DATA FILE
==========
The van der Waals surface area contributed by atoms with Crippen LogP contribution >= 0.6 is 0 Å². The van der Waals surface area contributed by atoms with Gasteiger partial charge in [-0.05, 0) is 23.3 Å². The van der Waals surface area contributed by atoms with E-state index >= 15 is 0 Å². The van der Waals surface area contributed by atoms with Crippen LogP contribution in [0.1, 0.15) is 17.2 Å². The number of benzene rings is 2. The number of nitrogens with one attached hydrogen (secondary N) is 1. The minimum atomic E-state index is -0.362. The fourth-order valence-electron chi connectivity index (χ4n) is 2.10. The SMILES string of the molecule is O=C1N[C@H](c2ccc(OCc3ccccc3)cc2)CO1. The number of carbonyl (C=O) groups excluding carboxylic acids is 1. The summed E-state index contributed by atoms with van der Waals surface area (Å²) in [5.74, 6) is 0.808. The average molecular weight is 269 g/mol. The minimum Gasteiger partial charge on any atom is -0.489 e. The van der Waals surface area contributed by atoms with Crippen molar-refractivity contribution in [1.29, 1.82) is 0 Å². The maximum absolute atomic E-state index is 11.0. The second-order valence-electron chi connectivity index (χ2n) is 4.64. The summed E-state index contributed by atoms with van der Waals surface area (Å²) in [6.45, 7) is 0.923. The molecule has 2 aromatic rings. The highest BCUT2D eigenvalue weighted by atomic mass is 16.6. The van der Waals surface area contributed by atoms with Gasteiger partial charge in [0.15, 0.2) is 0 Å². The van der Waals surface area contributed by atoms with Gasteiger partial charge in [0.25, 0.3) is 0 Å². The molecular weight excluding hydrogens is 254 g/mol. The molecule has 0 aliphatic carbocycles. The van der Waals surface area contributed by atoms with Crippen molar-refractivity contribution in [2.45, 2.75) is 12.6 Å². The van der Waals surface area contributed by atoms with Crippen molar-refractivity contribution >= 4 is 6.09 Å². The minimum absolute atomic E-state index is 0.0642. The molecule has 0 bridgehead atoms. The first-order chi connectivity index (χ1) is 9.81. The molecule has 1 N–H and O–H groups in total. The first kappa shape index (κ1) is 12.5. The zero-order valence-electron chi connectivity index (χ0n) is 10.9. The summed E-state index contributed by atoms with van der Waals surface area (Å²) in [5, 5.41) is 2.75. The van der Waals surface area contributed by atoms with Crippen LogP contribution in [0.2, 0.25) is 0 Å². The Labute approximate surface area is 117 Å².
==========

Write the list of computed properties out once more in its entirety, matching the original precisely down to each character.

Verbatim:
The van der Waals surface area contributed by atoms with Crippen LogP contribution >= 0.6 is 0 Å². The van der Waals surface area contributed by atoms with Gasteiger partial charge in [-0.05, 0) is 23.3 Å². The van der Waals surface area contributed by atoms with E-state index >= 15 is 0 Å². The van der Waals surface area contributed by atoms with Crippen LogP contribution in [0.1, 0.15) is 17.2 Å². The number of benzene rings is 2. The number of nitrogens with one attached hydrogen (secondary N) is 1. The minimum atomic E-state index is -0.362. The fourth-order valence-electron chi connectivity index (χ4n) is 2.10. The SMILES string of the molecule is O=C1N[C@H](c2ccc(OCc3ccccc3)cc2)CO1. The number of carbonyl (C=O) groups excluding carboxylic acids is 1. The summed E-state index contributed by atoms with van der Waals surface area (Å²) in [5.74, 6) is 0.808. The average molecular weight is 269 g/mol. The minimum Gasteiger partial charge on any atom is -0.489 e. The van der Waals surface area contributed by atoms with Crippen molar-refractivity contribution in [1.29, 1.82) is 0 Å². The maximum absolute atomic E-state index is 11.0. The second-order valence-electron chi connectivity index (χ2n) is 4.64. The summed E-state index contributed by atoms with van der Waals surface area (Å²) in [6.45, 7) is 0.923. The molecule has 2 aromatic rings. The highest BCUT2D eigenvalue weighted by atomic mass is 16.6. The van der Waals surface area contributed by atoms with Gasteiger partial charge in [0.15, 0.2) is 0 Å². The van der Waals surface area contributed by atoms with Gasteiger partial charge in [0.25, 0.3) is 0 Å². The molecular weight excluding hydrogens is 254 g/mol. The molecule has 0 aliphatic carbocycles. The van der Waals surface area contributed by atoms with Crippen molar-refractivity contribution in [2.45, 2.75) is 12.6 Å². The van der Waals surface area contributed by atoms with Crippen molar-refractivity contribution >= 4 is 6.09 Å². The minimum absolute atomic E-state index is 0.0642. The molecule has 0 bridgehead atoms. The first-order chi connectivity index (χ1) is 9.81. The molecule has 1 N–H and O–H groups in total. The first kappa shape index (κ1) is 12.5. The zero-order valence-electron chi connectivity index (χ0n) is 10.9. The summed E-state index contributed by atoms with van der Waals surface area (Å²) in [5, 5.41) is 2.75. The van der Waals surface area contributed by atoms with Crippen LogP contribution in [0.2, 0.25) is 0 Å². The Labute approximate surface area is 117 Å².